Scientists at the University of Washington and other institutions have identified 25 genes regulating lifespan in two organisms separated by about 1.5 billion years in evolutionary change. At least 15 of those genes have very similar versions in humans, suggesting that scientists may be able to target those genes to help slow down the aging process and treat age-related conditions. The study will be published online by the journal Genome Research on March 13.
The two organisms used in this study, the single-celled budding yeast and the roundworm C. elegans, are commonly used models for aging research. Finding genes that are conserved between the two organisms is significant, researchers say, because the two species are so far apart on the evolutionary scale -- even farther apart than the tiny worms and humans. That, combined with the presence of similar human genes, is an indication that these genes could regulate human longevity as well.
"Now that we know what many of these genes actually are, we have potential targets to go after in humans," said Brian Kennedy, UW associate professor of biochemistry and one of the senior authors of the study. "We hope that in the future we could affect those targets and improve not just lifespan, but also the 'health span' or the period of a person's life when they can be healthy and not suffer from age-related illnesses."
Several of the genes that the scientists identified as being involved in aging are also connected to a key nutrient response pathway known as known as the Target of Rapamycin, or TOR. That finding gives more evidence to the theory that calorie intake and nutrient response affect lifespan by altering TOR activity. Previous studies have found that drastically restricting the caloric intake of organisms, an approach known as dietary restriction, can prolong their lifespan and reduce the incidence of age-related diseases. TOR inhibitors are being tested clinically in people for anti-cancer properties, and this work suggests they may also be useful against a variety of age-associated diseases.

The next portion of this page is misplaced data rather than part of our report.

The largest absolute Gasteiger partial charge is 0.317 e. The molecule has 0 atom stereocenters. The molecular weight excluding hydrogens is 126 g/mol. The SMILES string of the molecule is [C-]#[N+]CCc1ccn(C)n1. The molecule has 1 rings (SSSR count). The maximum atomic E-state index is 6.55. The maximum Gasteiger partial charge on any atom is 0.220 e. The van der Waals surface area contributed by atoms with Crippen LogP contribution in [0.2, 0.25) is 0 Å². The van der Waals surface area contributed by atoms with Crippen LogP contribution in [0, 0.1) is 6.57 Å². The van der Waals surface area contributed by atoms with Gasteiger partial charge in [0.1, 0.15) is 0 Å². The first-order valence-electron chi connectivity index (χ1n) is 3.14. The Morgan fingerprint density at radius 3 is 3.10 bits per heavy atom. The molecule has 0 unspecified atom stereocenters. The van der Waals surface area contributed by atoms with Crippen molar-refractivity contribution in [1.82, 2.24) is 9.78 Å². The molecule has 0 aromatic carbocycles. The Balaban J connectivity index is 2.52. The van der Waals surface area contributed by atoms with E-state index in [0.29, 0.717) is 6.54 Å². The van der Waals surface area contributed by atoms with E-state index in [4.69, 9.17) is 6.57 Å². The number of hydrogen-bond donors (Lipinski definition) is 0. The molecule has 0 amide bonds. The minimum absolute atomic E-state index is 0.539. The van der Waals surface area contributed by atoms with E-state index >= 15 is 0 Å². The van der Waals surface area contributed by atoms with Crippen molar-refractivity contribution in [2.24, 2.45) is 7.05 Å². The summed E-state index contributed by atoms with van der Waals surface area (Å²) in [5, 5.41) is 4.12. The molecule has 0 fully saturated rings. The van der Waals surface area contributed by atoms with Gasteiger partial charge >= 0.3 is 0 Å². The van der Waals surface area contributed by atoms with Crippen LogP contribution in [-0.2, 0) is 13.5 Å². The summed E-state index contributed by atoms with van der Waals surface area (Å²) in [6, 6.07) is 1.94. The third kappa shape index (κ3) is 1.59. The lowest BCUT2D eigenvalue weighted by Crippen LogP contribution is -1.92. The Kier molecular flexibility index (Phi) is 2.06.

"What we'd like to eventually do is be able to mimic the effects of dietary restriction with a drug," explained Matt Kaeberlein, another senior author on the paper and a UW assistant professor of pathology. "Most people don't want to cut their diet that drastically, just so they may live a little longer. But someday in the future, we may be able to accomplish the same thing with a pill."
These findings also give new insight into the genetic basis of aging, the scientists said, and provide some of the first quantitative evidence that genes regulating aging have been conserved during the process of evolution. Earlier evolutionary theories suggested that aging was not genetically controlled, since an organism does not get any advantage in natural selection by having a very long lifespan that goes far past their reproductive age.
To find these lifespan-controlling genes, the scientists took a genomic approach to comprehensively examine genes that affect aging in yeast and worms. Based on published reports, they first identified 276 genes in C. elegans that affected aging, and then searched for similar genetic sequences in the yeast genome. Of the 25 aging-related genes they found in both worms and yeast, only three had been previously thought to be conserved across many organisms.
The lead author on the paper is Erica Smith, a senior fellow in pathology and biochemistry at the UW, and Jim Thomas, UW professor of genome sciences, contributed to the project. The project also included scientists at the University of Georgia in Athens, and was supported by the Ellison Medical Foundation and the National Institutes of Health.